The emotionally unstable personality disorder is a personality disorder, which is mainly characterized by a lack of impulse control. This leads to ill-considered action without consideration of the consequences, as well as to increased readiness for conflict. Two manifestations of this personality disorder are distinguished.
First, an impulsive type in which the focus is particularly on the willingness to conflict and an impulse control disorder. Secondly, the borderline type, in which after ICD -10 also numerous other symptoms must be present. Due to the clinical significance and complexity of the second disorder, this chapter mainly deals with emotionally unstable borderline personality disorder.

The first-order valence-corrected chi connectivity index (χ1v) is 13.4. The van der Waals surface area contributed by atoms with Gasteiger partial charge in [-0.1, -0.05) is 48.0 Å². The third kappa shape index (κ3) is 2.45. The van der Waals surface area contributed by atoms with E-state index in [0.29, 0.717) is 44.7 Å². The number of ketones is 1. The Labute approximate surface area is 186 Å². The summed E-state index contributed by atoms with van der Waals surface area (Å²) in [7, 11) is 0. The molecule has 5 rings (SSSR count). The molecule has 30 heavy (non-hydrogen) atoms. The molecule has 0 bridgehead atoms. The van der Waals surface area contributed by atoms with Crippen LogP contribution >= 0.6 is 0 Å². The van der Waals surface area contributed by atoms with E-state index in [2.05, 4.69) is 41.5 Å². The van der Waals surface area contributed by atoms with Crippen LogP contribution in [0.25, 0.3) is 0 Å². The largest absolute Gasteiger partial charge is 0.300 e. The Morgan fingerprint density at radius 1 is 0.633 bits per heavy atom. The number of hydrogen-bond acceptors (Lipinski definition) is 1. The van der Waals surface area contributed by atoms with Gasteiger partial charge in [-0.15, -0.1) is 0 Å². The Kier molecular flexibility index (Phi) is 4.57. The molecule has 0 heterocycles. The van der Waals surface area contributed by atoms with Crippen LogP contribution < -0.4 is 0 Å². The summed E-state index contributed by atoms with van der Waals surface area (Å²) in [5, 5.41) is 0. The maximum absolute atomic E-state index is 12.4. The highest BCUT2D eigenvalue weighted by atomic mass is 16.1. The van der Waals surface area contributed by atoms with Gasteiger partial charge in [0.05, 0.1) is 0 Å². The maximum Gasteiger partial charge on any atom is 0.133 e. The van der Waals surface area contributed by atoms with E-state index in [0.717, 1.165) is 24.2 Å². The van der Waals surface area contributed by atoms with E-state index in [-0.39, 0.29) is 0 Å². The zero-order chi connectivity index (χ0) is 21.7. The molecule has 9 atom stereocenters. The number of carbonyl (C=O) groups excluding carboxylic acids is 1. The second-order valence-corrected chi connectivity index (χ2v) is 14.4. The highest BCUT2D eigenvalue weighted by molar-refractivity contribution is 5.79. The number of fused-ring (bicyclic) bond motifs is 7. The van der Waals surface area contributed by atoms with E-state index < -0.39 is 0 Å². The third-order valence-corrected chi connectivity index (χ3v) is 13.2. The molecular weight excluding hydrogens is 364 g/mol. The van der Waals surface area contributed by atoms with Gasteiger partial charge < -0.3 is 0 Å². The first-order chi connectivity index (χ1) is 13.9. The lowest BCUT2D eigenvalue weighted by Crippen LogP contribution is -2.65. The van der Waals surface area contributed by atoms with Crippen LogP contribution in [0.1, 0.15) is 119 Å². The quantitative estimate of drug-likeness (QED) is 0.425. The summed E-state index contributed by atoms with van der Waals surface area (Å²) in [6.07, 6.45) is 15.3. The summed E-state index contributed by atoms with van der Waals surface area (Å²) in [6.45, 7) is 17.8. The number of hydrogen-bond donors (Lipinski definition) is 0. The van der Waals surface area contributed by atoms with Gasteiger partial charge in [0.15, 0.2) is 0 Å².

The term “borderline” is characterized by the multitude of symptoms, which include both psychotic and neurotic aspects. The patients’ lives are accompanied by a disturbance of the self-image, a chronic feeling of emptiness and unstable relationships. Inpatient treatment is usually due to self-destructive behavior with self-inflicted injuries (“scratches”) and suicidal acts. The multimodal therapy concept is based on psychotherapy concepts that are supported by antidepressants and antipsychotics. The dialectical behavioral therapy according to Linehan is particularly frequently used.